In September, the BETTER CITIES FOR PETS™ team joined city leaders from around the world at the International City/Country Management Association (ICMA)’s UNITE Annual Conference for 2020.
In a session called People Need Pets More Than Ever: Why Cities Should Prioritize Keeping Pets in Homes (And How To Do It), St. Petersburg Mayor Rick Kriseman, Dallas Mayor Eric Johnson and Ed Jamison, Director of Dallas Animal Services, shared how their cities are working to break down barriers to pet ownership.
As Mayor Johnson explained, it’s important for cities to recognize that many city departments impact pets, including housing, park and recreation, transportation, homelessness solutions and emergency management.
“The BETTER CITIES FOR PETS™ program helped Dallas to identify the gaps in our methodology and policies and provided us with a roadmap to address these inequities. In doing so, we can keep families together and make Dallas happier, safer and healthier for all our residents,” he shared.
Mayor Kriseman discussed the challenges pet owners can face when trying to find pet-friendly housing – such as places where pets aren’t allowed, pet fees are high or there are limitations on pet breed or size.
St. Petersburg is looking at its city policies and programs to try to minimize this issue. They’re working with developers who are building new housing and looking at potential ways to incentivize the inclusion of units that are available to pet owners.
Plus, Mayor Kriseman noted, the city’s “St. Pete Paws” program is part of its 2050 long-range planning, “coming to the meetings and talking about the importance of being a pet-friendly city and making sure that’s a part of our long-term plans, including for housing.”
That’s key, according to Director Jamison, because it gets pets into planning conversations early. “In Dallas, our approach has been to get as far upstream as possible. One, to get people thinking about it. And two, to start making them aware that there are lots of resources that can help them with their pet.”
This has been especially important for assisting pet owners during the pandemic, he noted. Because the city’s animal welfare team is at the table for emergency management discussions, they were able to make sure resources for pet owners were available and communicated along with other support for residents. People needing help can find it all in one place.
At the end of the session, Pete Rowan, Senior Director of Public Affairs for Mars, Inc. discussed some of the policy opportunities cities can explore to help support pet owners and their pets.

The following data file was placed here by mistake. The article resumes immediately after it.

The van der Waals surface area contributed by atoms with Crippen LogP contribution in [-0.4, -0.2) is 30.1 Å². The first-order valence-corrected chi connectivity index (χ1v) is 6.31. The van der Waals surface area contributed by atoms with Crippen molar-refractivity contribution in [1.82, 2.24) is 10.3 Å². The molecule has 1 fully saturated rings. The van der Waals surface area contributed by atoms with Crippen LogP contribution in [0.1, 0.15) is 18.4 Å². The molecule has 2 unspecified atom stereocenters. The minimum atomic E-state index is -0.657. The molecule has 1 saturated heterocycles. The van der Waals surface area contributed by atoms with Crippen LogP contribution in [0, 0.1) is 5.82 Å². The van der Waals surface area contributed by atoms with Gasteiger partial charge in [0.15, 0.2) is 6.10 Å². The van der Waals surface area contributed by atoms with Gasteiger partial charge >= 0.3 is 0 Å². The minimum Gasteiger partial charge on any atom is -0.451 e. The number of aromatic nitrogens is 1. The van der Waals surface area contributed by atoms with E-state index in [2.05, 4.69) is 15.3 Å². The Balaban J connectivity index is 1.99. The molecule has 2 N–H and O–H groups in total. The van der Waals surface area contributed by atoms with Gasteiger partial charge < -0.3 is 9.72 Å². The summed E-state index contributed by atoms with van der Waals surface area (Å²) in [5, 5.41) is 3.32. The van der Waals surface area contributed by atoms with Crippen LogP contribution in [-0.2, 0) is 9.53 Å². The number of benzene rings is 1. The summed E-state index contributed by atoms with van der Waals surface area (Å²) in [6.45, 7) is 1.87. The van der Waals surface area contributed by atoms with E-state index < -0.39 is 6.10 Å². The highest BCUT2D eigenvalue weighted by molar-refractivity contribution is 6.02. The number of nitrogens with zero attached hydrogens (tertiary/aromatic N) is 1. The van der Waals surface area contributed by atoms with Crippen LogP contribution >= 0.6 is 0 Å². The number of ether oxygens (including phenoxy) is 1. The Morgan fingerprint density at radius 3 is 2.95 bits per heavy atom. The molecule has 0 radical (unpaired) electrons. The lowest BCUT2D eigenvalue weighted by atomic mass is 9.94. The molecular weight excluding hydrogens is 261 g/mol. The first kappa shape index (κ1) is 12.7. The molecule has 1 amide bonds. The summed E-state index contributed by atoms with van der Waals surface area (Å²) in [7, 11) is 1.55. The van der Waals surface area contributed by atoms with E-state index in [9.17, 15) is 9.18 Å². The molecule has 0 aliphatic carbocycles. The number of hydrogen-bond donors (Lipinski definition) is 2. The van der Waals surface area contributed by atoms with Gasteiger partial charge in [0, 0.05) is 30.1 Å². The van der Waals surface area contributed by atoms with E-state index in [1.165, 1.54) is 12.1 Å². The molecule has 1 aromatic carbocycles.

“With pets becoming an increasingly important part of our family structure, and the significant amount of data we have about the physical and emotional benefits of pet ownership, there’s no better time for cities to take steps to implement policies that support keeping people and pets together,” he shared.
He introduced a new toolkit on the BETTER CITIES FOR PETS™ website, which offers sample ordinances cities can work from as a starting point for pet-friendly legislation. These include:
- Model ordinance for pet-friendly low-income housing
- Model ordinance against breed-based pet restrictions
- Model ordinance for microchipping pets
- Model ordinance for shelter reunification of lost or stray pets
All four are available for download in the toolkit located here, and other housing resources are listed as well.
“When you are a pet-friendly city, I think you become a more desirable city,” said Mayor Kriseman. “It improves the quality of life and that is a really significant driver when it comes to your efforts to attract businesses to your community or get the businesses that you have to stay and expand… Since so many of our residents are pet owners and so many who visit us are pet owners, being a pet-friendly city is very attractive.”
Added Johnson, “In today’s environment, comprehensive approaches such as BETTER CITIES FOR PETS™ are critical. It’s time to reimagine the family unit and recognize what pet owners already know to be true – that companion animals are family members.”
Keep an eye out for the BETTER CITIES FOR PETS™ 2020 report later in the fall. We’ll share more insights about how the pandemic has affected pets and people, and how meeting key needs can help cities differentiate themselves and support citizens. In the meantime, see last year’s report here.